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I wish my friends knew that as the majority they have more power to shift the negative stereotypes and racism against Māori than I do. I watched a video recently that really illustrates this point well. A lady has a sister-in-law who’s white and she is black. They go to a supermarket and the clerk talks happily to her sister as she buys her groceries. She herself, as a black woman, is given major cold shoulder treatment in comparison and made to jump through a lot of hoops to get her groceries. Her ten year old daughter notices instantly and begins crying, obviously upset. Then her sister steps in and calls the clerk on her racially-based differentiation of treatment. Being white, her sister uses her influence to raise the standard and creates a wider impact than perhaps she would have as a black woman standing up for herself. It’s the same here. As the majority you have the most power to change the status quo and to help improve attitudes and the standard of treatment towards Māori, which in some places, believe it or not, is still really, really bad. While I may have the ability to say I’m Pākehā without anyone batting an eye, I’m not going to. My childhood and adolescence are marked with countless words conveying the same message—your culture and language are dying—which is why I will never say I am Pākehā first. I am Pākehā, but I am Māori first because it is through this lens I have experienced the world.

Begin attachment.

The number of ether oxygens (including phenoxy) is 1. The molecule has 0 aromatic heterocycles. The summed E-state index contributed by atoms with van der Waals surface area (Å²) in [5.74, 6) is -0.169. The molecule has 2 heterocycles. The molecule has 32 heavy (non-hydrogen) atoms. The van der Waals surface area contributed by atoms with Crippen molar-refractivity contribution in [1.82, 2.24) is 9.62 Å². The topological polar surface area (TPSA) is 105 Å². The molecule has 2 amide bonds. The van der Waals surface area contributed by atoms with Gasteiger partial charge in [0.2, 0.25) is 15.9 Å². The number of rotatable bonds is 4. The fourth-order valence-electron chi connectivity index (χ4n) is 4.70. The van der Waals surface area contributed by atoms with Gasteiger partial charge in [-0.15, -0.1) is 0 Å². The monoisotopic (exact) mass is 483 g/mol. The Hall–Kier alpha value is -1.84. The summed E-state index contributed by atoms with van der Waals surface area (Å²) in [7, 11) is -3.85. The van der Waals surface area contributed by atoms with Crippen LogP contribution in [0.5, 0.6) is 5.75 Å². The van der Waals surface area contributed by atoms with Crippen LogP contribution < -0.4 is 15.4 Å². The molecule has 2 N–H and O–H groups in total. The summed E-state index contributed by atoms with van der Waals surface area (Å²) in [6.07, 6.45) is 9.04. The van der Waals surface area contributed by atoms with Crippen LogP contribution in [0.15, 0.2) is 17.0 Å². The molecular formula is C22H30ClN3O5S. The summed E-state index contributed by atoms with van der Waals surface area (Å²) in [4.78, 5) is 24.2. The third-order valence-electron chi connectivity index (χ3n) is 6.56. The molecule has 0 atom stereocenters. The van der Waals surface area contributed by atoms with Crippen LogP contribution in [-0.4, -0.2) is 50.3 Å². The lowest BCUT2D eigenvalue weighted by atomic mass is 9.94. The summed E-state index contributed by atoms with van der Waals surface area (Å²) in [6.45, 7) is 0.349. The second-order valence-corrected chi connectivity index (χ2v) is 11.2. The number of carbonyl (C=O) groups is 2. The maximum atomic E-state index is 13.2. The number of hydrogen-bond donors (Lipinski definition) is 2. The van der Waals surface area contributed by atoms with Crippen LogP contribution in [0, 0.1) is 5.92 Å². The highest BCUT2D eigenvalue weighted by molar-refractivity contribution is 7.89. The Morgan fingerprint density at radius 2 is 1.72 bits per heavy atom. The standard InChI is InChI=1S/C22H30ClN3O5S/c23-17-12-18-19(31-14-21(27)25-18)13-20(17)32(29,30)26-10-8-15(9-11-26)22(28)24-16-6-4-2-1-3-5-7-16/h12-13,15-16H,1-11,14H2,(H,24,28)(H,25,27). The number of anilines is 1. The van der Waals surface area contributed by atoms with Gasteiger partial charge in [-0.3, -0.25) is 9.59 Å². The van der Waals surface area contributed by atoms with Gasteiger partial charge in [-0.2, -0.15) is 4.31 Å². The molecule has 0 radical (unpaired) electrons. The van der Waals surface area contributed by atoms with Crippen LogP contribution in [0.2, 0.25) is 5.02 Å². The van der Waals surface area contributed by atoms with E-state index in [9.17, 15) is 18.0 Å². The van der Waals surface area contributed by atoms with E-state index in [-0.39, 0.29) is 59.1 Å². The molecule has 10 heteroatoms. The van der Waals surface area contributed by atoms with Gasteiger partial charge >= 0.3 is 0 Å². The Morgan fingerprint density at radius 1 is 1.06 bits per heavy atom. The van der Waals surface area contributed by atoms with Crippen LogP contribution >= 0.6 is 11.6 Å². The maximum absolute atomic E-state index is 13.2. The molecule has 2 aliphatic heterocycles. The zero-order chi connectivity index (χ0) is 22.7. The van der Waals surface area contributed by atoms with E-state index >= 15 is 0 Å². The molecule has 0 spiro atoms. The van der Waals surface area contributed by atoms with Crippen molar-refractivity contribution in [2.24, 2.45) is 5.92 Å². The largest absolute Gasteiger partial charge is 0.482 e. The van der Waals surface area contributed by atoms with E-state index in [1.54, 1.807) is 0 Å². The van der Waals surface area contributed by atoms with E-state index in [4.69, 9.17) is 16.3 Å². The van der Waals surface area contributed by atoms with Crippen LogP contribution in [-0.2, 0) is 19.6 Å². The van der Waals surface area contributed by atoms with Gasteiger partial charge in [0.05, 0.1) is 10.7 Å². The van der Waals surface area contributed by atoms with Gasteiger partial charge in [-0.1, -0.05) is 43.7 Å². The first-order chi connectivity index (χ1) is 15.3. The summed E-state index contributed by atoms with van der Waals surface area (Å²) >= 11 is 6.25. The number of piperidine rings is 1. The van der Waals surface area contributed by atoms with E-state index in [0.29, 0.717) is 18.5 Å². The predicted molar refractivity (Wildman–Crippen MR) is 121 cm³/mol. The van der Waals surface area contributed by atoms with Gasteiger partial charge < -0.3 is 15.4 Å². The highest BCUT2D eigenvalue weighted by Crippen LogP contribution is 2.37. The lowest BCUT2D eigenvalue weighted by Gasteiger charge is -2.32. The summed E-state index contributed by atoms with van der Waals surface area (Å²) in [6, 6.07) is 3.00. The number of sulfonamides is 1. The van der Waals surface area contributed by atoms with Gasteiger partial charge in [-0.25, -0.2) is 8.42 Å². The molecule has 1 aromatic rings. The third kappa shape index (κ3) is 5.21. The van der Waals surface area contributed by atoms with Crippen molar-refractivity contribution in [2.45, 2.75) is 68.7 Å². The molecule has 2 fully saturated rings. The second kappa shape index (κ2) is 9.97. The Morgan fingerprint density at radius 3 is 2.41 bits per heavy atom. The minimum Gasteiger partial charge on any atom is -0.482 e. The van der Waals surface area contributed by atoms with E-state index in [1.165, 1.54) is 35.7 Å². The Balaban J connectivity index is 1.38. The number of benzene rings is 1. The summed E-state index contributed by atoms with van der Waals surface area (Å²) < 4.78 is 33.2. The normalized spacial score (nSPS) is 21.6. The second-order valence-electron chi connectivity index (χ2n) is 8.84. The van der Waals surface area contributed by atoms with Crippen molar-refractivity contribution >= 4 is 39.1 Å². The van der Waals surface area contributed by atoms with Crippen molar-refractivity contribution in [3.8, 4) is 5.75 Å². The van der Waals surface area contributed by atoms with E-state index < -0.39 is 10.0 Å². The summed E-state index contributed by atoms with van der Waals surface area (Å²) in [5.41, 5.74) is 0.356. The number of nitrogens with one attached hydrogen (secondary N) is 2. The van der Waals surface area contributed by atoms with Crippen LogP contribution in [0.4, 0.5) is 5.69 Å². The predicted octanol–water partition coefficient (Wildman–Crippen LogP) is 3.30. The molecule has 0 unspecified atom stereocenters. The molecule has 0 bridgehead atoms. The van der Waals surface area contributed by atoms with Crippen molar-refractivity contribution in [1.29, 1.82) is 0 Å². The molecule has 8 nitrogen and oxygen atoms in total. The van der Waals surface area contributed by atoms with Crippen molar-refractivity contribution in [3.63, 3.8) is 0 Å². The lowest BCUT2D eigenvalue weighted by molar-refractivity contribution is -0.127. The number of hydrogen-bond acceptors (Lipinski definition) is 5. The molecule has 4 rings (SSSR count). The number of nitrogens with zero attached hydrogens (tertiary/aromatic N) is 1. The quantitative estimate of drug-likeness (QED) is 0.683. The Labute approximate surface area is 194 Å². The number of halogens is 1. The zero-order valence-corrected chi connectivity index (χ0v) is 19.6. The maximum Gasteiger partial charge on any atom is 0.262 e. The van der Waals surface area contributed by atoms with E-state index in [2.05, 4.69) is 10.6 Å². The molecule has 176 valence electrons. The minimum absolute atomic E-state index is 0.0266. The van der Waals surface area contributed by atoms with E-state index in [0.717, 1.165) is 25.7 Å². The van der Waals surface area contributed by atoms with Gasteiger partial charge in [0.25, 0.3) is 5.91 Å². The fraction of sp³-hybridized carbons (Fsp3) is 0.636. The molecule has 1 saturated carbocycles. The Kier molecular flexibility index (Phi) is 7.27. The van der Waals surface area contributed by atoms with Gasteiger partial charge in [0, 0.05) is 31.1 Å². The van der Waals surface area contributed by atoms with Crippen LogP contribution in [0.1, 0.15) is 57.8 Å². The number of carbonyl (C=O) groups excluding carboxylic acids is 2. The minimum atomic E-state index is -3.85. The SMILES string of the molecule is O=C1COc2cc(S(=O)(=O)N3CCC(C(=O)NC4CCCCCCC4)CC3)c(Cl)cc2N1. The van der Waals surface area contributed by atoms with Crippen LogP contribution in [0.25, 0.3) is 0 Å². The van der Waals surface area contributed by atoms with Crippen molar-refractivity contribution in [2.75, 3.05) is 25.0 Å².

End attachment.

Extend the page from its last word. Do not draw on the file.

Study Classics this summer! CLAS 212/312 Antony and Cleopatra

A close study, through history, literature and art, of the lives and careers of Mark Antony and Cleopatra, with special attention given to their legacy both in the immediate aftermath of the age of Augustus and also in modern literature and art (including film and television). One hundred percent internal assessment. Taught by Professor Jeff Tatum 1–3pm, Tuesdays and Thursdays, 14 November–23 December 2016

Misc | Issue 24  
Misc | Issue 24